COLUMBUS, Ohio (WCMH) — Gas and groceries aren’t the only goods where inflation is rearing its head.

Free meal programs in Ohio are also being hit by the financial strain of inflation — a cause of concern for Columbus City Schools Food Services Director Joseph Brown, who said the district is expecting more students to rely on its free meal program this year than in the past.

“Unfortunately, one hungry child is too many,” Brown said. “But with what’s happening in our country right now, we expect to see increases in the amount of students that participate in our program.”

For several years and throughout the pandemic, Columbus schools have been providing free breakfast and lunch programs for students.

Even with the anticipated rise in students resorting on meal programs, Brown said the district expects to have the capacity to provide free meals for their students all year long.

The school district itself isn’t the only program expecting to see an increase in need. Ashley Kanney, founder and president of Feed the Kids Columbus, said the nonprofit organization expects to feed about 5,500 students this year.

“I think that the increase in need will be drastic compared to two years ago when we were relying on this,” said Kanney, whose group provides supplemental groceries to local schools and students. “And even to last year.”

Inflation is not only increasing the need for programs like Kanney’s that provides meals to students over extended breaks. The cost of the food Kanney’s group is handing out has risen nearly 33%, according to Mike Ensminger, a board member of Feed the Kids Columbus.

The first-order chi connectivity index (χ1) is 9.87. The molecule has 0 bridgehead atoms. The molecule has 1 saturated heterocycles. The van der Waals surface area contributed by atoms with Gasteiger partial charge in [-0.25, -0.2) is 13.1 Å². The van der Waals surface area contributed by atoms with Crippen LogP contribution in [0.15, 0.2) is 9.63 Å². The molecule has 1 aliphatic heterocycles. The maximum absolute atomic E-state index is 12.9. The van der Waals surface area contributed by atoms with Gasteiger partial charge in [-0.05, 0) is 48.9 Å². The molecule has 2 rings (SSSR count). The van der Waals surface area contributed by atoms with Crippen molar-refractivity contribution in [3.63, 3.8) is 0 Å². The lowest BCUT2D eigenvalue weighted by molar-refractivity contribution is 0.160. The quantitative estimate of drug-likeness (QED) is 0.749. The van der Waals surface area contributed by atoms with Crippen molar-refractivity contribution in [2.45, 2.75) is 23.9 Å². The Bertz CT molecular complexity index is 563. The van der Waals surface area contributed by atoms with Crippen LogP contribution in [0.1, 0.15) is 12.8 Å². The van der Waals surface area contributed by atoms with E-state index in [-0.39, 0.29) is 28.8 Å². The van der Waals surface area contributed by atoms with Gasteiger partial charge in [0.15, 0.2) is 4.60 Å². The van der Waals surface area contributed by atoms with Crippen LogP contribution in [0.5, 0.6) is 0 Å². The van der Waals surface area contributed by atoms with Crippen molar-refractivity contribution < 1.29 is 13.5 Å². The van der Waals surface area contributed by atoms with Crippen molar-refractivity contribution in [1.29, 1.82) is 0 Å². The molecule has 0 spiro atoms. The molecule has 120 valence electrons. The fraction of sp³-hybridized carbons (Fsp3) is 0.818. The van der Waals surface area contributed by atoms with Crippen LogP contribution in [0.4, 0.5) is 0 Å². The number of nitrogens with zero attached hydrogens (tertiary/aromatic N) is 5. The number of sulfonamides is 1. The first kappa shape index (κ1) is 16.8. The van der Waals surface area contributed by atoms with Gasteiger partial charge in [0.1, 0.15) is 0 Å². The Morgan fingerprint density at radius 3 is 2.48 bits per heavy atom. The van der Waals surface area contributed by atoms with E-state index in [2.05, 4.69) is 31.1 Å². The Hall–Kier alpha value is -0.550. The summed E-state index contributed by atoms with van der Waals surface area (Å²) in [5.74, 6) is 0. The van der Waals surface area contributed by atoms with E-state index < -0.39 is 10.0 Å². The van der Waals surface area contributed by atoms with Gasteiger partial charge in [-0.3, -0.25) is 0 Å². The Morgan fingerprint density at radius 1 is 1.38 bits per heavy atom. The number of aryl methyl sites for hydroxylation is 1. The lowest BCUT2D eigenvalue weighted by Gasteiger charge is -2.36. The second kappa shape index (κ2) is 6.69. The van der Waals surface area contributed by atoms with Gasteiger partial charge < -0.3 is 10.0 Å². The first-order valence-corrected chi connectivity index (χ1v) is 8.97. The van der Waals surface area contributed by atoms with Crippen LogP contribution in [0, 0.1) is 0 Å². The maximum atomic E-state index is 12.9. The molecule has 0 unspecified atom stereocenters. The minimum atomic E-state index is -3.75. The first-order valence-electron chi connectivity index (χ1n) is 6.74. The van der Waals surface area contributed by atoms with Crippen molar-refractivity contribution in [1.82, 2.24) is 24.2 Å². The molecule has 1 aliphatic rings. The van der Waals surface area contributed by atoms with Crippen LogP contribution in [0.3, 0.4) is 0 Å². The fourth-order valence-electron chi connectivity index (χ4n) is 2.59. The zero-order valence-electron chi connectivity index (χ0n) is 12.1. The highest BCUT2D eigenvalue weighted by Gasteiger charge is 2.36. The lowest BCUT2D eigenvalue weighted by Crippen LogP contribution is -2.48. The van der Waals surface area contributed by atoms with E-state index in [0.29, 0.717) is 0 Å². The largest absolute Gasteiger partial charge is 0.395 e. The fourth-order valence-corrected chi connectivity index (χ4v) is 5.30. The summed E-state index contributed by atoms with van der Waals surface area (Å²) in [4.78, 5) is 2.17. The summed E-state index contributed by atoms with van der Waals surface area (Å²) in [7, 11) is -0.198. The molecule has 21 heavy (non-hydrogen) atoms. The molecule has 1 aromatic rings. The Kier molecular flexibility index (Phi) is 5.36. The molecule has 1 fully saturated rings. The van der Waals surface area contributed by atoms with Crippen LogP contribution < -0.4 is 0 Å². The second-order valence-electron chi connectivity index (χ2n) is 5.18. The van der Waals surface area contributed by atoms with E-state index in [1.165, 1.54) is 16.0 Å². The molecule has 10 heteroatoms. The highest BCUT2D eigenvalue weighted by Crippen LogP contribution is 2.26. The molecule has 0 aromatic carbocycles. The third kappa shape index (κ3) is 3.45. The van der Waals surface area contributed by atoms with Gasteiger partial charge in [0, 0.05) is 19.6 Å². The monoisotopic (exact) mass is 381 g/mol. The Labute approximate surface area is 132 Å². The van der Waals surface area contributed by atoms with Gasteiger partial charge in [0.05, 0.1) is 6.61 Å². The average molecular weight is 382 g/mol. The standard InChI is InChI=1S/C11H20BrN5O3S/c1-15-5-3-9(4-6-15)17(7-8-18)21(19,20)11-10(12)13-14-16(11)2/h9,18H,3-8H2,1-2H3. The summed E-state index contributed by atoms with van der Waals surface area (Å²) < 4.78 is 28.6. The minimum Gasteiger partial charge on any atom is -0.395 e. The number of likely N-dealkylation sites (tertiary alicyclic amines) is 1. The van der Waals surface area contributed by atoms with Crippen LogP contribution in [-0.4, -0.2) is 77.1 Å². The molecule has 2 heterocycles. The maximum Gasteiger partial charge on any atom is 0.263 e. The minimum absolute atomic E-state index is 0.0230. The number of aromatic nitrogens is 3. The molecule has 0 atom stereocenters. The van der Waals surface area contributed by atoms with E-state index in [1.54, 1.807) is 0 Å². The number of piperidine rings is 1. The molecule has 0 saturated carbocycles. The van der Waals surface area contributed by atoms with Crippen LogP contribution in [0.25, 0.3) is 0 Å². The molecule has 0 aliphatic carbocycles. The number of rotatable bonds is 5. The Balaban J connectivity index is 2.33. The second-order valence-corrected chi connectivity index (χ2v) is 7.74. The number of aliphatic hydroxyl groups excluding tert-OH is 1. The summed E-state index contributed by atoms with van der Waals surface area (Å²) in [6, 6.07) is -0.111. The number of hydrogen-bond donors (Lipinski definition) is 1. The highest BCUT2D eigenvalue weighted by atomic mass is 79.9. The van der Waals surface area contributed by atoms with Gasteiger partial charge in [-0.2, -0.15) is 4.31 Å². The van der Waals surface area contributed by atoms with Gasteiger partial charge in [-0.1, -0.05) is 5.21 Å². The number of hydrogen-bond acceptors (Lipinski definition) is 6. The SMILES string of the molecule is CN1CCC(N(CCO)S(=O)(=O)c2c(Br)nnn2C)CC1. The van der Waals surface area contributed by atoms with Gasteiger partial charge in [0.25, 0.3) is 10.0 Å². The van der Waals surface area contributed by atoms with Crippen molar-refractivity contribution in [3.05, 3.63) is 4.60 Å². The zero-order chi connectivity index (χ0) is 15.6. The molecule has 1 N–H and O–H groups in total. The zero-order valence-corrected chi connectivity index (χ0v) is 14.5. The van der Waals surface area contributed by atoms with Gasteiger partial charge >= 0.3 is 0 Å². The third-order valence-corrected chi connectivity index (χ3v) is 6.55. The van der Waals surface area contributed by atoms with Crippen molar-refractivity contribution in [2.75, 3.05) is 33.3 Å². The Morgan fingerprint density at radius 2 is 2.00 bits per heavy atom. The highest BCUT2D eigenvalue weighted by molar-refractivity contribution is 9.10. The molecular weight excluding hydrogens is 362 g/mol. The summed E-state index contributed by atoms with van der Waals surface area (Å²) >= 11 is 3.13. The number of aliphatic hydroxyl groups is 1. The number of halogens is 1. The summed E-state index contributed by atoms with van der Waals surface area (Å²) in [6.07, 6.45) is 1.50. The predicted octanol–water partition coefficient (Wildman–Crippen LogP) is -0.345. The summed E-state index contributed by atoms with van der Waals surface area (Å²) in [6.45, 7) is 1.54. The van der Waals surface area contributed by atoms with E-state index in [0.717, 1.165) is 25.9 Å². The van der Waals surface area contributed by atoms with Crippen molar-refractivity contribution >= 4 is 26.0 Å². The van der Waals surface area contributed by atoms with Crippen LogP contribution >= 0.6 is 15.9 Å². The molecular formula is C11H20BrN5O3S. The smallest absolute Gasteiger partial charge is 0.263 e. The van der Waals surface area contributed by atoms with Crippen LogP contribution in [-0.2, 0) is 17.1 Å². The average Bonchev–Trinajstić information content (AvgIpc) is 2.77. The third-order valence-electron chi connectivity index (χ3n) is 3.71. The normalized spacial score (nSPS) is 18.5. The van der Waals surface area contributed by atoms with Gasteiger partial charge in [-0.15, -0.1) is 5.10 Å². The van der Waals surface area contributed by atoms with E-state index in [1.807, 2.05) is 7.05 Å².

“Things that used to cost us $10 — for instance, a box of oatmeal — is now costing $15,” Ensminger said.

Oatmeal is just one item Feed the Kids Columbus provides. Kanney said their costs are up across the board.

“We estimate that it’s going to take about $10 more per child to fulfill our program this year,” she said, “Which increases our prices or our budget to about $55,000.”

Despite the increase in cost and a tough year for funding, Kanney and Ensminger continue to expand their program, as the need in their community is more important.

“The summer could be a time for great anxiety because they rely on the free and reduced lunch programs at their schools to have consistent reliable access to food,” Ensminger said.

If you would like the find ways to donate to Feed the Kids Columbus, visit their website.

Brown said the Columbus school district is also looking for employees to help with their Free Meal Program. More information on job opportunities and how to get involved can be found on their website.